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Testimony at Witchcraft Trial

September 9, 1692 — Massachusetts


The humble petition of Mary Easty unto his excellencies Sir William Phipps to the honoured Judge and Bench now sitting In Judicature in Salem and the Reverend ministers humbly sheweth that whereas your poor and humble petitioner being condemned to die do humbly beg of you to take it into your judicious and pious considerations that your poor and humble petitioner knowing my own innocency blessed be the Lord for it and seeing plainly the wiles and subtility of my accusers by myself can not but judge charitably of others that are going the same way of myself if the Lord steps not mightily in I was confined a whole month upon the same account that I am condemned now for and then cleared by the afflicted persons as some of your honours know and in two days time I was cried out upon by them and have been confined and now am condemned to die the Lord above knows my innocency then and likewise does now as at the great day will be known to men and angels — I petition to your honours not for my own life for I know I must die and my appointed time is set but the Lord he knows it is that if it be possible no more innocent blood may be shed which undoubtedly cannot be avoid in the way and course you go in I question not but your honours does to the utmost of your powers in the discovery and detecting of witchcraft and witches and would not be guilty of innocent blood for the world but by my own innocency I know you are in the wrong way the Lord in his infinite mercy direct you in this great work if it be his blessed will that no more innocent blood be shed I would humbly beg of you that your honors would be pleased to examine this afflicted persons strictly and keep them apart some time and like-wise to try some of these confessing witches. I being confident there is several of them has belied themselves and others as will appear if not in this world I am sure in the world to come whither I am now agoing and I question not but you’ll see an alteration of these things they say myself and others having made a league with the devil we cannot confess I know and the Lord knows as will shortly appear they belie me and so I question not but they do others the Lord above who is the searcher of all hearts knows that as I shall answer it at the tribunal seat that I know not the least thing of witchcraft therefore I cannot I dare not belie my own soul I beg your honers not to deny this my humble petition from a poor dying innocent person and I question not but the Lord will give a blessing to your endeavors.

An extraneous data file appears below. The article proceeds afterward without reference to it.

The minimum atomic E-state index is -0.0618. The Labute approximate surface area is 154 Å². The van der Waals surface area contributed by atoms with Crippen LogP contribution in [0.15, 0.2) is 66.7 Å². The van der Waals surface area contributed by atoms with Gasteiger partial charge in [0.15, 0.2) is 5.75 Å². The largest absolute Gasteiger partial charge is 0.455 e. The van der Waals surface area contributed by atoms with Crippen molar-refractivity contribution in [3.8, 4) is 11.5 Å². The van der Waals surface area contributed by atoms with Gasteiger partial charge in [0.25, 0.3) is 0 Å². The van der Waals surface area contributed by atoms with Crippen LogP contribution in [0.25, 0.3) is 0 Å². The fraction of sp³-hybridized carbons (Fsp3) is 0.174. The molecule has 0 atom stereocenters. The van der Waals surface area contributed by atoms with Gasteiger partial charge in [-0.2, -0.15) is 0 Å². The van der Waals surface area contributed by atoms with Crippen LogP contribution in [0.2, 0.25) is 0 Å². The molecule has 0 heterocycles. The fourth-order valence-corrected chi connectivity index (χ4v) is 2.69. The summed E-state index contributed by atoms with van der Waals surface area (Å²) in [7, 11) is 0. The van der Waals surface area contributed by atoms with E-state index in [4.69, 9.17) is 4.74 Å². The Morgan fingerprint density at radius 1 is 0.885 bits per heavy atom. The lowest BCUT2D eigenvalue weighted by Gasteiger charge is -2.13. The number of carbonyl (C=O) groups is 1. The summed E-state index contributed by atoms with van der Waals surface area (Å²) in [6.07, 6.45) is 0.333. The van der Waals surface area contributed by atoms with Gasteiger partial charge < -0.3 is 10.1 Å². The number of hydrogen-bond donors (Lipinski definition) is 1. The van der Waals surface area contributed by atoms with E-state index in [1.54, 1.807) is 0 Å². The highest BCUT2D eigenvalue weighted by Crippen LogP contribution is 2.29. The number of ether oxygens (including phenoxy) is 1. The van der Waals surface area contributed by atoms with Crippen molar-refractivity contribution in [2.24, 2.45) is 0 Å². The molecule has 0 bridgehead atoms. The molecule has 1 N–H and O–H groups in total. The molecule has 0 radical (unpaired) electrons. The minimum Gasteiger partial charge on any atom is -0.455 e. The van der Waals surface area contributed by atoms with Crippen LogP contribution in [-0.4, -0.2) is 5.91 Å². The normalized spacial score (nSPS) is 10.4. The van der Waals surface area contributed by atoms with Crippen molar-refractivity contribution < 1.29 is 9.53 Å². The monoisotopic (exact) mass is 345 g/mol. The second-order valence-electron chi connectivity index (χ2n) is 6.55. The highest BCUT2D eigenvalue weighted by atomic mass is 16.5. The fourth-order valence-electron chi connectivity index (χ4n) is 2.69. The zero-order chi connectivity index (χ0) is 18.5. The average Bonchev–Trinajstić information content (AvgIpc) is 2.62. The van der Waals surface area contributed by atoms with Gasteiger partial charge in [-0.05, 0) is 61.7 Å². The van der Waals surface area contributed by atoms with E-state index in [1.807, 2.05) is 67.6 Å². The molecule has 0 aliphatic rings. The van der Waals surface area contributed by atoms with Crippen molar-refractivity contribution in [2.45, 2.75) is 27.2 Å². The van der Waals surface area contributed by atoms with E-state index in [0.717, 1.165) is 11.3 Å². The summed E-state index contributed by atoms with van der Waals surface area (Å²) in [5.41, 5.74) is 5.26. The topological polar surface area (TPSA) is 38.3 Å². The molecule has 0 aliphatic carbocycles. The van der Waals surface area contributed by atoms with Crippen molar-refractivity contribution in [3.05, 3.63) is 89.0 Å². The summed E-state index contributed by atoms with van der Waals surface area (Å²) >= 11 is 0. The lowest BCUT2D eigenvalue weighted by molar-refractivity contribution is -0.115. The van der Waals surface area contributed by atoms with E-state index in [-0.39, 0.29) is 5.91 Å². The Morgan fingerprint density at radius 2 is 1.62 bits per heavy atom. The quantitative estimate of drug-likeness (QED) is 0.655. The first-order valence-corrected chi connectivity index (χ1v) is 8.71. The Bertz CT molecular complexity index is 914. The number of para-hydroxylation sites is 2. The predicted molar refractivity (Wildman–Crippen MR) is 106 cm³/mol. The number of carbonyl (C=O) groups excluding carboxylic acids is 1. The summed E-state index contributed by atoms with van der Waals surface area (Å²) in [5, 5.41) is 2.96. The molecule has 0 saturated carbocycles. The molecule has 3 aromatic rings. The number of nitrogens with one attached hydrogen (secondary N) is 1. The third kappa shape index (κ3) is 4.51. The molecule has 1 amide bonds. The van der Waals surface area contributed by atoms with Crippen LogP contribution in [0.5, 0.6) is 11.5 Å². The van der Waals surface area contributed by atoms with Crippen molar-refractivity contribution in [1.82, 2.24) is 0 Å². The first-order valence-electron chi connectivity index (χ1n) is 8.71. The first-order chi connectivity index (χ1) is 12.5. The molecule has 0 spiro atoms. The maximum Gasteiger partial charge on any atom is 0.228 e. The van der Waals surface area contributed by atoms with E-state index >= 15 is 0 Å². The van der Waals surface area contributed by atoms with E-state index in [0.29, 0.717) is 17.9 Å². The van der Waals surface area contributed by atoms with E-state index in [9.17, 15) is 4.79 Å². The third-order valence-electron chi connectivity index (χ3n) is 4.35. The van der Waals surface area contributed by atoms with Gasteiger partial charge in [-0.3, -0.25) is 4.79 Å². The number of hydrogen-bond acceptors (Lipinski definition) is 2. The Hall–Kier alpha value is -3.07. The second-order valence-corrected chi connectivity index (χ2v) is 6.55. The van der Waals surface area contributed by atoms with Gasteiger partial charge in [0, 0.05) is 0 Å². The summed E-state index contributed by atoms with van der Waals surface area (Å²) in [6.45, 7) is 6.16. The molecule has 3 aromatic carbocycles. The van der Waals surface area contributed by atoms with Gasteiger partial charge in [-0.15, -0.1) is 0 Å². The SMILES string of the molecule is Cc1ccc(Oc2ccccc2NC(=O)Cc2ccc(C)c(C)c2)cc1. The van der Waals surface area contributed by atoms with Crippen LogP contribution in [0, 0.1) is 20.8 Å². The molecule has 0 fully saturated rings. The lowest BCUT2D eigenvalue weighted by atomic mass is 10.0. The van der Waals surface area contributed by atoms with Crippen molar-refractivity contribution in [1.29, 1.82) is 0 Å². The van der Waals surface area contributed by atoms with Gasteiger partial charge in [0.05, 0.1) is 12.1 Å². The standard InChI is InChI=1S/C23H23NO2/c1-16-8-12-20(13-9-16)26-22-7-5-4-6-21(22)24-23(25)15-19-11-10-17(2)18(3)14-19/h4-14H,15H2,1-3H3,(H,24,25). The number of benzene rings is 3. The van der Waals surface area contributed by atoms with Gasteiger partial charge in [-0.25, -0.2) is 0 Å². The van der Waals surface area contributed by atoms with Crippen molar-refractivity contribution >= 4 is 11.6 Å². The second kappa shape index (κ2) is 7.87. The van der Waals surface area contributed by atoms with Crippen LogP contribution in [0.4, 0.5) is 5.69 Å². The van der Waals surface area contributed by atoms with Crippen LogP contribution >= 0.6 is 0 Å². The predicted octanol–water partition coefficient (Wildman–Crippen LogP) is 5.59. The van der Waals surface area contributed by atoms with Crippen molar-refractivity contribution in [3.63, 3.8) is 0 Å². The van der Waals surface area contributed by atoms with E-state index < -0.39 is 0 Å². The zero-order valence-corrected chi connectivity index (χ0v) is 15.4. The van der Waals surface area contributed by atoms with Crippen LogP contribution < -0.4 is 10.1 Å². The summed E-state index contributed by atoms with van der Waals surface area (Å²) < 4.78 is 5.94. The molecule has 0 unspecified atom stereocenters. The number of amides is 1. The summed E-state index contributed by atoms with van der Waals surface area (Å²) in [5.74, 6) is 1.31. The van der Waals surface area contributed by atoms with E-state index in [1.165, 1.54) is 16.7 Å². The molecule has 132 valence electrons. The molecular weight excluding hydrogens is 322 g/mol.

To his Excellency Sir William Phipps: Governor and to the honoured Judge and Magistrates now setting in Judicature in Salem.

Mary Easty Petition



Source: The Puritans in America: A Narrative Anthology, ed. Andrew Delbanco and Alan Heimert (Cambridge: Harvard University Press) 1985, pp. 345-346.